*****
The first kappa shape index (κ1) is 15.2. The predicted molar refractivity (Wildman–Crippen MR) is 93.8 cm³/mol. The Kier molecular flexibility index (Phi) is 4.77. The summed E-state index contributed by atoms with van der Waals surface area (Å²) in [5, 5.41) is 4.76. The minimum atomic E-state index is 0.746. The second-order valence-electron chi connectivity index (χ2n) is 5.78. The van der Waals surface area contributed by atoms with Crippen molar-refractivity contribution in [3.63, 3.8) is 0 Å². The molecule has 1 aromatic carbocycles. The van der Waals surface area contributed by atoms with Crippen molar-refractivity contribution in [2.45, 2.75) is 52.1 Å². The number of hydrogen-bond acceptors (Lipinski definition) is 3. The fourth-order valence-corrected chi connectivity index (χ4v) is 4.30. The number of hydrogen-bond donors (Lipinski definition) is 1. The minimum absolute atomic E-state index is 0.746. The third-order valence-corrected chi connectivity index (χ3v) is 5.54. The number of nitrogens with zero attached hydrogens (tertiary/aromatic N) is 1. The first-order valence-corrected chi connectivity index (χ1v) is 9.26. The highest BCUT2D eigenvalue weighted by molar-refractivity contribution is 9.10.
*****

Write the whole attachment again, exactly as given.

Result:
The first kappa shape index (κ1) is 15.2. The predicted molar refractivity (Wildman–Crippen MR) is 93.8 cm³/mol. The Kier molecular flexibility index (Phi) is 4.77. The summed E-state index contributed by atoms with van der Waals surface area (Å²) in [5, 5.41) is 4.76. The minimum atomic E-state index is 0.746. The second-order valence-electron chi connectivity index (χ2n) is 5.78. The van der Waals surface area contributed by atoms with Crippen molar-refractivity contribution in [3.63, 3.8) is 0 Å². The molecule has 1 aromatic carbocycles. The van der Waals surface area contributed by atoms with Crippen molar-refractivity contribution in [2.45, 2.75) is 52.1 Å². The number of hydrogen-bond acceptors (Lipinski definition) is 3. The fourth-order valence-corrected chi connectivity index (χ4v) is 4.30. The number of hydrogen-bond donors (Lipinski definition) is 1. The minimum absolute atomic E-state index is 0.746. The third-order valence-corrected chi connectivity index (χ3v) is 5.54. The number of nitrogens with zero attached hydrogens (tertiary/aromatic N) is 1. The first-order valence-corrected chi connectivity index (χ1v) is 9.26. The highest BCUT2D eigenvalue weighted by molar-refractivity contribution is 9.10.